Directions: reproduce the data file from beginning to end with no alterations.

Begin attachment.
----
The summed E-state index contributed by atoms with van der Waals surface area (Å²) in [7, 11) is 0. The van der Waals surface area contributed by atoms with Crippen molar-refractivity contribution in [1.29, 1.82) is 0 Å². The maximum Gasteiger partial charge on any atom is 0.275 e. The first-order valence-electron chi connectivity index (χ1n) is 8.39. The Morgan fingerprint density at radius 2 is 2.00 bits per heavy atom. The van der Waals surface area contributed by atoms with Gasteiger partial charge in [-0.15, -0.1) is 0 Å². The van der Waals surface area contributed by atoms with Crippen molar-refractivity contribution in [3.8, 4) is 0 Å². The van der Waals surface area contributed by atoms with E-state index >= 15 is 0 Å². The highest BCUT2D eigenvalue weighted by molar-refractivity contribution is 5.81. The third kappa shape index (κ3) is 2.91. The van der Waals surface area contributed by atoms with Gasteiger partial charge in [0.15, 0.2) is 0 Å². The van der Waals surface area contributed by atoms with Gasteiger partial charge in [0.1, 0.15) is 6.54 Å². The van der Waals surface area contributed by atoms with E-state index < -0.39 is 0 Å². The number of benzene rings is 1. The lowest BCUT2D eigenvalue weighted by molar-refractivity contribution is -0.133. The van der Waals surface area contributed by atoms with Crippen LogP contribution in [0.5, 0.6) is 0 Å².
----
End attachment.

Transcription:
The summed E-state index contributed by atoms with van der Waals surface area (Å²) in [7, 11) is 0. The van der Waals surface area contributed by atoms with Crippen molar-refractivity contribution in [1.29, 1.82) is 0 Å². The maximum Gasteiger partial charge on any atom is 0.275 e. The first-order valence-electron chi connectivity index (χ1n) is 8.39. The Morgan fingerprint density at radius 2 is 2.00 bits per heavy atom. The van der Waals surface area contributed by atoms with Gasteiger partial charge in [-0.15, -0.1) is 0 Å². The van der Waals surface area contributed by atoms with Crippen molar-refractivity contribution in [3.8, 4) is 0 Å². The van der Waals surface area contributed by atoms with E-state index >= 15 is 0 Å². The highest BCUT2D eigenvalue weighted by molar-refractivity contribution is 5.81. The third kappa shape index (κ3) is 2.91. The van der Waals surface area contributed by atoms with Gasteiger partial charge in [0.15, 0.2) is 0 Å². The van der Waals surface area contributed by atoms with Gasteiger partial charge in [0.1, 0.15) is 6.54 Å². The van der Waals surface area contributed by atoms with E-state index < -0.39 is 0 Å². The number of benzene rings is 1. The lowest BCUT2D eigenvalue weighted by molar-refractivity contribution is -0.133. The van der Waals surface area contributed by atoms with Crippen LogP contribution in [0.5, 0.6) is 0 Å².